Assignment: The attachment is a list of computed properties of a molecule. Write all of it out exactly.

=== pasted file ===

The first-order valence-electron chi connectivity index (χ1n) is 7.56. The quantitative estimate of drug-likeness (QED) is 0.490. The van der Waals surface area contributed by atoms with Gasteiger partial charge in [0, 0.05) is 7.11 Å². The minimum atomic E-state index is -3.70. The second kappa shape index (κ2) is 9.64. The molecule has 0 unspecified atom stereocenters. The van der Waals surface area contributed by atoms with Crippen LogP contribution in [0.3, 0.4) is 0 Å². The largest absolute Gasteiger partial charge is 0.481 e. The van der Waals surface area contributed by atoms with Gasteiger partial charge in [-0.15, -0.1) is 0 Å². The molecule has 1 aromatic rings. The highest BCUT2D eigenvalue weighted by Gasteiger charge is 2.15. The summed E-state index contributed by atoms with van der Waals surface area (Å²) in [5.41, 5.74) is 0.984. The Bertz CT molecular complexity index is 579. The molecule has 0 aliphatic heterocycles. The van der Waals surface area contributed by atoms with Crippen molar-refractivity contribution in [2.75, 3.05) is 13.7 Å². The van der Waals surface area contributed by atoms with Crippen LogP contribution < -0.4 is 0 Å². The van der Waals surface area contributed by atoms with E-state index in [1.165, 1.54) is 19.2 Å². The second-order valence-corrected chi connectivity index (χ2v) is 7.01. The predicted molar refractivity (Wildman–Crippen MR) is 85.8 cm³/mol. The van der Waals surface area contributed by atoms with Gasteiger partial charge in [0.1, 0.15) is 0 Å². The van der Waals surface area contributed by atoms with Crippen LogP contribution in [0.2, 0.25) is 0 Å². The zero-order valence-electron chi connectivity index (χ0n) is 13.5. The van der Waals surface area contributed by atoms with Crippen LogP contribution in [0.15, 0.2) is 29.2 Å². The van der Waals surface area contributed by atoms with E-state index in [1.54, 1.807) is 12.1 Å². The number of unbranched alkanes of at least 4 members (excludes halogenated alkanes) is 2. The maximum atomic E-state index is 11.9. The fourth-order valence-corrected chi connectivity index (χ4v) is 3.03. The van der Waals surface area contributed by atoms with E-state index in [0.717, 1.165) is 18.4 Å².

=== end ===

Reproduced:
The first-order valence-electron chi connectivity index (χ1n) is 7.56. The quantitative estimate of drug-likeness (QED) is 0.490. The van der Waals surface area contributed by atoms with Gasteiger partial charge in [0, 0.05) is 7.11 Å². The minimum atomic E-state index is -3.70. The second kappa shape index (κ2) is 9.64. The molecule has 0 unspecified atom stereocenters. The van der Waals surface area contributed by atoms with Crippen LogP contribution in [0.3, 0.4) is 0 Å². The largest absolute Gasteiger partial charge is 0.481 e. The van der Waals surface area contributed by atoms with Gasteiger partial charge in [-0.15, -0.1) is 0 Å². The molecule has 1 aromatic rings. The highest BCUT2D eigenvalue weighted by Gasteiger charge is 2.15. The summed E-state index contributed by atoms with van der Waals surface area (Å²) in [5.41, 5.74) is 0.984. The Bertz CT molecular complexity index is 579. The molecule has 0 aliphatic heterocycles. The van der Waals surface area contributed by atoms with Crippen molar-refractivity contribution in [2.75, 3.05) is 13.7 Å². The van der Waals surface area contributed by atoms with Crippen LogP contribution < -0.4 is 0 Å². The van der Waals surface area contributed by atoms with E-state index in [1.165, 1.54) is 19.2 Å². The second-order valence-corrected chi connectivity index (χ2v) is 7.01. The predicted molar refractivity (Wildman–Crippen MR) is 85.8 cm³/mol. The van der Waals surface area contributed by atoms with Gasteiger partial charge in [0.1, 0.15) is 0 Å². The van der Waals surface area contributed by atoms with Crippen LogP contribution in [0.2, 0.25) is 0 Å². The zero-order valence-electron chi connectivity index (χ0n) is 13.5. The van der Waals surface area contributed by atoms with Crippen LogP contribution in [0.15, 0.2) is 29.2 Å². The van der Waals surface area contributed by atoms with E-state index in [1.54, 1.807) is 12.1 Å². The number of unbranched alkanes of at least 4 members (excludes halogenated alkanes) is 2. The maximum atomic E-state index is 11.9. The fourth-order valence-corrected chi connectivity index (χ4v) is 3.03. The van der Waals surface area contributed by atoms with E-state index in [0.717, 1.165) is 18.4 Å².